Six-months ago I was training for a marathon and today I am thrilled to run a 5k. In January, this wasn’t exactly how I pictured my year.
Being an injured athlete takes just as much hard work and effort as being healthy. Finding the delicate balance between recovery and activity is different for everyone. What do you do when you’ve invested in long races that your body isn’t able to run? Runners find another way.
For the last 12 weeks I’ve been injured and trying to figure out how to manage. I’ve gone from walking to jogging to hiking to tentatively running. Below are my swapped half-marathons for 5k races, and some important insights I’ve learned from each one.
Provo Freedom Festival 10k/5k-
This race is an annual tradition for the college town Provo, Utah- which knows how to throw a 4th of July party. The Freedom Festival seeks to observe American freedoms while honoring those who’ve paid the ultimate price protecting our rights and privileges.
This year when my knee injury side-lined our usual outdoor wilderness anniversary adventure, my youngest daughter and I opted to walk the Freedom Festival 5k as my hubby and sons backpacked the longest slot canyon in the world. We decided to dress festive and girly to ensure the best time possible.
Lesson Learned: While walking a 5k was definitely a hard experience for me, the best part was spending time with my youngest daughter. That’s something priceless I’ll never get back.
Bountiful Pioneer Handcart Days 5k-
My local running community is amazing. Our runners are all different ages, sizes, speeds and experience who love to get together and run! We run for different reasons and occasionally get together as one big extended family.
Seven years ago our friend Josher decided to change his life 180° by running 180 long distance races. (half-marathon or longer) Along the way, Josher lost 180 pounds and inspired everyone who knows him. (You can read about Josher’s experience here Race #180)
Josher has done a great job of organizing events, supporting other runners and bringing our extended community together; so as a great big running family, we all jumped at the opportunity to celebrate this milestone.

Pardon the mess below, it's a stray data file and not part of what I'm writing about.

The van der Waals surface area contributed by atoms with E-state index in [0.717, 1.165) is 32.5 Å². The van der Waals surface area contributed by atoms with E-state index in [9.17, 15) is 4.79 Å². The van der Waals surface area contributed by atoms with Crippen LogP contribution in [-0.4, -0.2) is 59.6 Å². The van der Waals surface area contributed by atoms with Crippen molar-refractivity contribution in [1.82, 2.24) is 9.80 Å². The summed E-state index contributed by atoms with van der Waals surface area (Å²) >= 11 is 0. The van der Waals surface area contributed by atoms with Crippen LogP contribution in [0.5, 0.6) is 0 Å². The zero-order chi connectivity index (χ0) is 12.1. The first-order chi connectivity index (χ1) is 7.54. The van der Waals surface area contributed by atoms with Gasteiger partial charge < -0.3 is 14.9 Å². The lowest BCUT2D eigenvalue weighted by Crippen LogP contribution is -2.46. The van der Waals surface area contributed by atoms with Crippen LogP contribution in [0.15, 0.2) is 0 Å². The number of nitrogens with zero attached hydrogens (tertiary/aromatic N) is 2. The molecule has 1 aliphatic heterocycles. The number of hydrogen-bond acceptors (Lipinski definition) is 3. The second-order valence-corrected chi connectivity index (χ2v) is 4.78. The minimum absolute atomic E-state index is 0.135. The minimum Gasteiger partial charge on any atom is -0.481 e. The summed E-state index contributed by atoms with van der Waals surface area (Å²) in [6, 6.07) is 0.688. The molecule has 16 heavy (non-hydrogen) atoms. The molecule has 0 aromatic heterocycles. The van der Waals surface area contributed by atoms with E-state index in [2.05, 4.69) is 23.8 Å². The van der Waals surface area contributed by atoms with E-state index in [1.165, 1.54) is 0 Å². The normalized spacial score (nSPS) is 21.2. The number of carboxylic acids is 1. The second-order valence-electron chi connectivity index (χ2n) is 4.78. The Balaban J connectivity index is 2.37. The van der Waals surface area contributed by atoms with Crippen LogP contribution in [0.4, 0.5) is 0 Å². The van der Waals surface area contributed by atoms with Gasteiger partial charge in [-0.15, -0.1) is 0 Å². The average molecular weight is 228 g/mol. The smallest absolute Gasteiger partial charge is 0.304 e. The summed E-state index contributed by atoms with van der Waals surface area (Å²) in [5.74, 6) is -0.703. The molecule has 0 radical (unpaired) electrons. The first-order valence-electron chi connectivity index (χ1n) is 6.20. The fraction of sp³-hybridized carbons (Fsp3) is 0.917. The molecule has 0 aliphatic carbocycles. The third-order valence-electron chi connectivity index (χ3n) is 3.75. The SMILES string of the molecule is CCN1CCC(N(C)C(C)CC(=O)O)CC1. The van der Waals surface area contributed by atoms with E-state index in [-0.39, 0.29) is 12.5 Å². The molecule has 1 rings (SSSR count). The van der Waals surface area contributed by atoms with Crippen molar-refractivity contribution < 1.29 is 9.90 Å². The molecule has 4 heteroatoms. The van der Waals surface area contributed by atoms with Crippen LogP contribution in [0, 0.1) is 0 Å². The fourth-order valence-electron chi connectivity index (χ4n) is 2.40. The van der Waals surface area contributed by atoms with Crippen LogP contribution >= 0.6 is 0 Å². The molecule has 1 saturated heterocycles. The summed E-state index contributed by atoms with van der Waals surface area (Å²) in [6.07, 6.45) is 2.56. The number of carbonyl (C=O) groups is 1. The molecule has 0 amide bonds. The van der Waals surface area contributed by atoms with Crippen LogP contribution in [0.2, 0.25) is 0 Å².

Lesson Learned: Running doesn’t have to be about pace, time and results; sometimes it’s about gathering together and doing something you love. Many friends worked behind the scenes to make surprise preparations for Josher’s historic race. (t-shirts, signs a really tasty pie) I had never even heard of this race before but now the event is memory I’ll always cherish and remember.
American Fork- Timp 5k
This half-marathon is a personal favorite because it’s scenic and like running in my back yard. Some days, I’ll have a family member drive me up the canyon and drop me off so I can run 11 miles from the half-marathon starting line back home. When I knew I could only run the 5k this year, I was sad to be missing out.
I was eager to run, but unsure what to expect. As the race started I felt pretty good until just over a mile. Not doing any long runs in a month, I knew my endurance had slipped and I felt myself sucking wind. My knee was great, but my body was fatigued. Concentrating on running form and staying relaxed, I ran focused on the fact that I wouldn’t be running again for a week as I finished the 5k.
My goal was to finish in under 25 minutes, so I was happy to cross the finish line with a 23:16- a 7:30 mile average pace. When I checked the results, I was floored to see I’d actually placed 3rd over-all. Since you only compete against whomever shows up- I guess all the fast runners were doing the half!
Lesson Learned: 10 years ago I couldn’t run a 5k without walking. There will always be better and faster runners, but in the end we all compete against ourselves. Every now and again, it’s okay to celebrate a moment that was 10 years in the making. I’m so grateful running is full of unexpected surprises.